26 October 2012
Optus failing to deliver internet service
Australia’s second largest telecommunications company, owned by overseas Singapore Telecommunications, that also supplies services to MVNO (Mobile Virtual Network Operators), like Virgin Mobile, Boost or Woolworths/Safeway just to name a few, is failing to provide an internet service to its users.
Telecoms companies have been able to get away for many years with loose definitions of what an internet connection speed is deemed as acceptable, with the help of the governing bodies.
The telcos are also responsible for providing false information to users, when there are known faults within their networks. There is also no urgency or policy for authorities to clean up this fraudulent behaviour by the telcos.
Many of the older generation of Information Technology professionals would be too familiar with the tern Viatel, and its speed. Viatel has a speed of 1200/75 (bits per second) or 150/9.3 bytes per second (download/upload).
Once line quality and technology started to improve, the masses were treated to 2400 baud (bps) modems, and 9600 baud fax/modems, I.T professionals would have sighed in relief that the old Viatel day were over, or were they?
Come the year 2012 and Australian telcos are not only slow to implement new technology, but also disregard the need of their customers.
Wireless Internet or Mobile Broadband is on the increase with Australian consumers, and telcos are deliberately slow to upgrade facilities (to maximise profits) providing substandard or in breach of service providing, internet speeds.
Hardware manufacturers are pushing their new (speedy) products to telcos, with no real advantage to the end user.
Wired Broadband can come in many flavours in the forms for ADSL, ADSL2+ or Cable with the expected speeds of 8Mbps, 24Mbps or 100Mbps respectively.
When it comes to wireless devices such as phones, tethered smartphones, or dedicated wireless (wifi) routers, even though the technology protocols are precisely defined, as in wired, performance of the devices is a bit murky.
The general populous are misled that the purchase of the lasted and greatest pocket wifi device ( for example ) currently from Vodafone the Pocket Wifi Pro, which may be capable of a theoretical maximum of 21Mps (analogous to ADSL2+ speeds) is only capable of delivering 0.512-3.5Mbps, because of the limitations of the telcos towers. An older generation pocket wifi device would still be sufficient enough, but this does not turn the ‘economy’.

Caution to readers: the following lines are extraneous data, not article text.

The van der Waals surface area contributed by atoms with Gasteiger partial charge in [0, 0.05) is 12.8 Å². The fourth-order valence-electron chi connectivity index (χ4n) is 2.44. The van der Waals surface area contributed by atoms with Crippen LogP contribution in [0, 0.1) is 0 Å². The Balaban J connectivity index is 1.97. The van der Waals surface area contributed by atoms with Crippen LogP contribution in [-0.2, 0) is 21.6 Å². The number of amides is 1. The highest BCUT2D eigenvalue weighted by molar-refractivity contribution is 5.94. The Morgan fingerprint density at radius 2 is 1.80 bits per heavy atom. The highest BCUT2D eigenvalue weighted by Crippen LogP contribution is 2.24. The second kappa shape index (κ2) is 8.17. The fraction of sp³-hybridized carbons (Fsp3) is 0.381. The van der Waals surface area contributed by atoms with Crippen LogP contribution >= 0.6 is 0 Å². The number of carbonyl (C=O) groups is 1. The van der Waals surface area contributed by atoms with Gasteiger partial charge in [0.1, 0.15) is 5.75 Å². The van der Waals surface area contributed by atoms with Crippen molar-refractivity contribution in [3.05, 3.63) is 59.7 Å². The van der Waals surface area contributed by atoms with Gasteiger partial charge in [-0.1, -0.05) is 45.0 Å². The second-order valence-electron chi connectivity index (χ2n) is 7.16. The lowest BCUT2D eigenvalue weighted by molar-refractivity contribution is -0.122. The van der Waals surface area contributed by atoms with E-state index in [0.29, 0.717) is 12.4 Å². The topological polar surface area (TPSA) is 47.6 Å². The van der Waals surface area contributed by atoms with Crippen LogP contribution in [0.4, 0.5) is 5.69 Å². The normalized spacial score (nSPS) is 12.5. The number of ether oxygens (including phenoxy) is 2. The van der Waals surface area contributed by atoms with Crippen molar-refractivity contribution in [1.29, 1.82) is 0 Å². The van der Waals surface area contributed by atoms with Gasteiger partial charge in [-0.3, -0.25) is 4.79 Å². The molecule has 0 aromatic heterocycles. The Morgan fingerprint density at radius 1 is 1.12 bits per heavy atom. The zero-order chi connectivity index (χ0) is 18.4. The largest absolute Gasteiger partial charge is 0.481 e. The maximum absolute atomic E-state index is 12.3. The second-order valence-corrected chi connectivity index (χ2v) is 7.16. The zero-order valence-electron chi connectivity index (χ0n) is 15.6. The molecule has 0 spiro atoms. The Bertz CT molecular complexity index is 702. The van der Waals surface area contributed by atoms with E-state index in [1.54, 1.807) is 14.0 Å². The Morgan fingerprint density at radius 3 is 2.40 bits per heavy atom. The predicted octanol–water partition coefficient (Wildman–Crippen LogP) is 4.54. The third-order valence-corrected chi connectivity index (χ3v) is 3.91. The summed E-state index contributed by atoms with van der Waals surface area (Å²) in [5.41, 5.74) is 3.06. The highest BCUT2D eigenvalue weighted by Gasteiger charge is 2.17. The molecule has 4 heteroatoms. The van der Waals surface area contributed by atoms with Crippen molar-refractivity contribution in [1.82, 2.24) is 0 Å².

Many telcos state that with their Mobile Broadband or Wireless Internet, although speeds may vary according to conditions, the typical speeds a user can expect are that of 512-2400kbs.
Not so with Optus.
Surveys have been taken across various east coast cities of Australia, and some ‘typical’ results are shown via the pictured illustrations, using a performance monitoring tool.
Speed tests for the following server sites are:
Adelaide – Ping: 1539ms, D’load: 2kbps,
Melbourne – Ping: 123ms, D’load 109kbps, U’load: 228kbps
Sydney – Ping: 403ms, D’load: 47kbps, U’load 35kbps
In real terms the latency ping figures of 403 and 1539 milliseconds are too high to have real usage of the internet connection.
In this example, Melbourne’s figure may be good for weather synchronisation, or information from a text version of a news portal may be downloadable.
There are many factors to consider when taking into account wireless connection of devices to towers, amongst others, signal strength, distance and allocated tower bandwidth.
What the general populous may not be aware is the fact that Optus have oversold their network, also limiting the speeds to MVNO’s and powering down towers at night to save on operating costs.
There should be a national inquiry to the substandard operation of one of the most important communications medium in a first world country like Australia.
Since many millions of dollars annually are extruded from the pockets of the masses, and it’s a service that the masses are being effected by, no inquiry will ever take place against the telco industry.